step 7 - 24 Hours after painting plug your mouse sander in and put the piece of acrylic on a flat surface paint upwards. turn the mouse sander on and put it on the painted surface. DONT PRESS DOWN... you're not trying to remove material you are trying to remove a thin layer of paint. move the sander aroun just using the wieght of the sander to remove the paint on the slightly raised up pieces. you need to be careful and there is a fine line between removing the paint and the plastic, it is important not to over sand.


LyajV9b.jpg


step 8 - flip the material over and sand the bottom of the top layer until it looks very frosted, this helps to break up the light and remove the individual led's so it just looks like a glow.


step 9 - Wipe down with a cloth, then hold it up to the light. it is very common for the larger areas of paint to have small patches that have been sanded away by mistake, these just need to be fixed using a small paint brush and the same paint.


step 10 - tape both layers together so they perfectly align. mark out where you need holes and drill the hole 2mm bigger than the diameter of the pipe that is going through them. this is very simple and will be very custom for your particular build so i can't really help you very much other than that.


step 11 - seperate the layers again and put the top layer to one side. take the bottom layer and an led strip of the colour of your choosing. stick the led strip(s) in whatever pattern gives you the most coverage. more led's = bright of course.


M6TGUzh.jpg


step 12 - place the top layer of the midplate in the exact position you want it to be in. mark using a pencil a line where the bottom of the plastic is on the motherboard tray and the front panel. drill 4.5mm holes so that the top of the hole is level with this line.


step 13 - put a bolt through the holes and tighten a nut onto them, this will give you a peg coming out of the side of the case. make as many pegs as you need for the top layer to stay in place and then do the same with the bottom layer but about 50mm or more lower.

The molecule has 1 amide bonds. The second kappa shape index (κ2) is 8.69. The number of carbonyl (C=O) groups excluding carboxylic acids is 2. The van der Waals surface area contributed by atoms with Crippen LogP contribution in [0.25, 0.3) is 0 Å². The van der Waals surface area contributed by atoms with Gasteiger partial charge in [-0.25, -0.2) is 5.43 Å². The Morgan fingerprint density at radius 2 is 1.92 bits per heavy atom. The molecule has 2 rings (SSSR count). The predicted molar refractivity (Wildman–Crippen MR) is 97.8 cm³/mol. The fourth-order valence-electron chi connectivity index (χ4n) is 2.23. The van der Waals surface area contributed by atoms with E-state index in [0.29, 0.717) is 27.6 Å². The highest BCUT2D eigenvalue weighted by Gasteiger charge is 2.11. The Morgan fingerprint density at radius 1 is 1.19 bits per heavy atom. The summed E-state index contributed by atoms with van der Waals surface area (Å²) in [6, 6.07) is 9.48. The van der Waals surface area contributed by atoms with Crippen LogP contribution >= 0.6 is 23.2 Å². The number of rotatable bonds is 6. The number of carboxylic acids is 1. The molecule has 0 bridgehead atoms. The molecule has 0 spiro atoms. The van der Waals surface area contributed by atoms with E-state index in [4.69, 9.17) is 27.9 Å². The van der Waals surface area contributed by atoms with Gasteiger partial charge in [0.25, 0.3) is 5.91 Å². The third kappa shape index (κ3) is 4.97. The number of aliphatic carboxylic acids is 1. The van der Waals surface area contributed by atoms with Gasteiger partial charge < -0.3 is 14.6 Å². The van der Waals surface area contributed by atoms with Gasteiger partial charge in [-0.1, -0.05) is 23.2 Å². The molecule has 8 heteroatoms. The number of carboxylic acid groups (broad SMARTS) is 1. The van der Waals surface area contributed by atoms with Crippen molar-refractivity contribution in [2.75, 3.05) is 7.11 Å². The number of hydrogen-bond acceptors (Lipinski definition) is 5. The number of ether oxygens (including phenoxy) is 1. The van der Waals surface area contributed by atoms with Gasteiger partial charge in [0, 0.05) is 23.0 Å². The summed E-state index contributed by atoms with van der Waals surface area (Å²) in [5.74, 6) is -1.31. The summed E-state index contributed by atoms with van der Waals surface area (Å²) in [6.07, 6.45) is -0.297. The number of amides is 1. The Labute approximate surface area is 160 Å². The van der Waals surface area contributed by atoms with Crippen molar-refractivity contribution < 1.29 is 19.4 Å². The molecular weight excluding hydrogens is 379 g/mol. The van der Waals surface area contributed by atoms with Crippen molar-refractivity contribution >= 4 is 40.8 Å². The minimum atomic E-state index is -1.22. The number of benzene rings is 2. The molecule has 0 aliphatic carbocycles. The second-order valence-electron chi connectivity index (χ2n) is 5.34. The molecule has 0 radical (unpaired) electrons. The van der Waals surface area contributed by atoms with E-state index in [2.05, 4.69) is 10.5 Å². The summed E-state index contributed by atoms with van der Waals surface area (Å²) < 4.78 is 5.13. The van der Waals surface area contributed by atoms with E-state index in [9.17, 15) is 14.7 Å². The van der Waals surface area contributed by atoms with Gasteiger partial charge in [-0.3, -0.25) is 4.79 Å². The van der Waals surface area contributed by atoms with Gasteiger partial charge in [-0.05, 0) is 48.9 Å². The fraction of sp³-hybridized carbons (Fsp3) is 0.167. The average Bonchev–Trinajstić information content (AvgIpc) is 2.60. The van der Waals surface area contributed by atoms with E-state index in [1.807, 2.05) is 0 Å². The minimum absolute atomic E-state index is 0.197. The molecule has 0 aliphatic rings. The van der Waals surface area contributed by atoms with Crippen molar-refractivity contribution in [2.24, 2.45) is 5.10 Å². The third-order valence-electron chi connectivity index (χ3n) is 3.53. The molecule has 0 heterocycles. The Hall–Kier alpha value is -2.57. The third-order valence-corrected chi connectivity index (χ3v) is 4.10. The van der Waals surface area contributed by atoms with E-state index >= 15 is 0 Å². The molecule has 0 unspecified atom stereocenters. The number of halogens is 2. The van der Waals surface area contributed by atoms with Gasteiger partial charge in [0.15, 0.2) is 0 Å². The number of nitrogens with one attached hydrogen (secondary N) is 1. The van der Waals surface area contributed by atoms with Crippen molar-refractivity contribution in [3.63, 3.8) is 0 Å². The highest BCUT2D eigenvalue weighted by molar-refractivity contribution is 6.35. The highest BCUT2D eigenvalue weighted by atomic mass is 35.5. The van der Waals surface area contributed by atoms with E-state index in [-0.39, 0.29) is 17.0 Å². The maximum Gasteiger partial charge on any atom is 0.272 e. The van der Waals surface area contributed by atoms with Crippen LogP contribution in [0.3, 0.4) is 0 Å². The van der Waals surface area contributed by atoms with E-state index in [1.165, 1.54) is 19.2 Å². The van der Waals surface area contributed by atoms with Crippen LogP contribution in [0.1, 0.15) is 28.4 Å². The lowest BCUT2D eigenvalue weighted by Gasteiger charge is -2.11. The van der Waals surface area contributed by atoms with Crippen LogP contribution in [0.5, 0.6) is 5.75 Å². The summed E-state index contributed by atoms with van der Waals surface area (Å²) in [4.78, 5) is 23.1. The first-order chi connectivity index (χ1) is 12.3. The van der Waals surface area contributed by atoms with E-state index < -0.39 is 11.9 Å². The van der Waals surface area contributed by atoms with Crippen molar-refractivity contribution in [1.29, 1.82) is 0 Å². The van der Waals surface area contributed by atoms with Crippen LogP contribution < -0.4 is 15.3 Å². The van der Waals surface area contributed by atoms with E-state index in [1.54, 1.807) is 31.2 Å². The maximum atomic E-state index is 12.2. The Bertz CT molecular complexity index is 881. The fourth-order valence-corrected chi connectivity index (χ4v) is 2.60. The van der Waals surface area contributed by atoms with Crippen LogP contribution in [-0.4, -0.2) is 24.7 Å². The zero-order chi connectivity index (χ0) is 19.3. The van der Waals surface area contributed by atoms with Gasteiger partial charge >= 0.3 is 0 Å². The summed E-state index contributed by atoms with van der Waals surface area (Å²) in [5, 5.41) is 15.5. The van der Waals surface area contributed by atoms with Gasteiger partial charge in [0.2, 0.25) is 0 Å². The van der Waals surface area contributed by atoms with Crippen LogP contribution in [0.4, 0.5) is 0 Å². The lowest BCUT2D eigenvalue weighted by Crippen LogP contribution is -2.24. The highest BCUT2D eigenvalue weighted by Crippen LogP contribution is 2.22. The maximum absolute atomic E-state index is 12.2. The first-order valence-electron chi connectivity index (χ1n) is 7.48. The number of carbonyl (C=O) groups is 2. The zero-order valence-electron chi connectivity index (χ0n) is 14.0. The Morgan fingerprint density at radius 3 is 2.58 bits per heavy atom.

Z5hMux8.jpg


YOU ARE DONE."

"Materials and tools

 

Original Thread: http://linustechtips.com/main/topic/47066-how-to-make-an-awesome-midplate/

 

 

 

dscn9674o.jpg

 

No I didn't make the saw blade! I'm stubborn not stupid. Dx 

 

 

 

 I've had many comments saying I wish I had a CNC Machine to make stuff like that. I wish I did too! Out of necessity and stubbornness I have learned to make a lot of things with basic hand tools.  With a little practice you can learn to fabricate some amazing things without a CNC Machine.  I prefer to work with Aluminum and copper because you can repair most mistakes to the face of your piece. Acrylic is great too but you have to take more care not to scratch the face of your piece, because it's almost impossible to polish it back to a factory finish. These techniques work on most materials, but the softer materials conform to your wishes with less effort.

 

My methods are very Caveman, but they achieve great results for the minimal investment in tools. Also there is a great satisfaction in crafting something by hand. Make no mistake, this can be a lot of work, but if you have more time than money like me the outcome is well worth the effort.

 

Basic tools

Files and more files.  I have 29 so far.

Needle files of all shapes will be your main tool. Full sets are fairly cheap. I have one set that is extremely small for the tightest spots.

http://www.amazon.co...ASIN=B00BXL5KYG  These were about $20.00 at Hobby Lobby.

Assorted Larger files for fast removal in open areas. Don't get to ruff of a file! We are working thinner materials.

 

dscn9700.jpg

 

 

A good Dremel and reinforced cutoff wheels. http://www.mnpctech....DremelDisc.html

 

Power drill or drill press if you have the money and room.  I just use a hand drill.

Drill bits and Bimetal hole hog bits if you want to cut any large circles or holes.

 

Adjustable clamps to hold pieces in place while you are working them.

 

Razor knife with sharp blades

 

A printer or good Pattern to work from.

 

Painters masking tape for easy removal